Jacob’s Ladder (1990)

“Jacob’s Ladder” is one of those acclaimed movies that I somehow managed to avoid for some reason. Maybe it’s the portentous trailer, or the unclear nature of the storyline that never caught my attention, but I decided to casually watch it over the weekend and I was pleasantly surprised. Viewed through a modern lens, it often recalls the structure of “The Sixth Sense” or “Carnival of Souls” in order to heighten its core mystery, which leads to a series of genuinely frightening, striking images throughout the narrative (like the underground subway apparitions, and some downright Cronenberg-esque creature-effects that are just as disorienting and grotesque as “Videodrome” and “Naked Lunch”). Tim Robbins is well-cast as Jacob, a hyper-intelligent military veteran who has consciously settled into an unchallenging profession following wartime trauma suddenly finding himself followed by apparitions and haunted by dreams and hallucinations, and Elizabeth Peña is totally believable as his hot-headed, dedicated girlfriend who may not be all that she appears. Adrian Lyne’s directorial style approaches an MTV-level music-video aesthetic that’s surprisingly compelling, because it gives the narrative a fluidity that’s occasionally interrupted by the aforementioned glimpses of apparitions, which heightens the emotional impact that Jacob is experiencing. Ultimately I would say “Jacob’s Ladder” is a tad overrated, perhaps having to do with the passage of time, but it’s still a solid, worthwhile thriller with plenty to say about the American government’s disdainful, cruel hostility towards its own military.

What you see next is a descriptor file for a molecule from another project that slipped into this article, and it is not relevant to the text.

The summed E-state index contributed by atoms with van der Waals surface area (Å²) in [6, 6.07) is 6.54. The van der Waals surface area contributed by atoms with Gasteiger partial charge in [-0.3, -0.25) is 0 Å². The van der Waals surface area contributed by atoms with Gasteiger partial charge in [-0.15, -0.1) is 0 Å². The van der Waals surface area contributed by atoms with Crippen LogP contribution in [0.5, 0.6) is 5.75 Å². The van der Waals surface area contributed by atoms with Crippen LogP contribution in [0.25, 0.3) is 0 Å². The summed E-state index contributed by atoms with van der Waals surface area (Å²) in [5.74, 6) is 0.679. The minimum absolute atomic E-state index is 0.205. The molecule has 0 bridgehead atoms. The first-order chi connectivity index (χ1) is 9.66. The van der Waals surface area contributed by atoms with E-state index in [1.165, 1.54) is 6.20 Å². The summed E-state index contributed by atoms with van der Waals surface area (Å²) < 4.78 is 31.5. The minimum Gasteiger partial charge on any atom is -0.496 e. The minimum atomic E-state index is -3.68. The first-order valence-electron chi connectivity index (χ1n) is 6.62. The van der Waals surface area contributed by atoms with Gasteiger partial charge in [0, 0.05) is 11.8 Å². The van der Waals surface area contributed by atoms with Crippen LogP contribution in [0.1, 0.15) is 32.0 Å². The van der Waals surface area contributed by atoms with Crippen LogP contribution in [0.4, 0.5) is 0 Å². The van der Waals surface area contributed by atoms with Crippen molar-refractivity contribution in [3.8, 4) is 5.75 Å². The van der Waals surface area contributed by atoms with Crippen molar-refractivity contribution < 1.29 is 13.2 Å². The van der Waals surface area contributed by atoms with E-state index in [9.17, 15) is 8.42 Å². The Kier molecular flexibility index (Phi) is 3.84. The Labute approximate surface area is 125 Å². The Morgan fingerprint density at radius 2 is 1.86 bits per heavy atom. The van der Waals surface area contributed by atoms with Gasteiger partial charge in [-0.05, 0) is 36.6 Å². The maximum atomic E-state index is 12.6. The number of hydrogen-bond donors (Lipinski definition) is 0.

Rating: ★★★ (out of 5)

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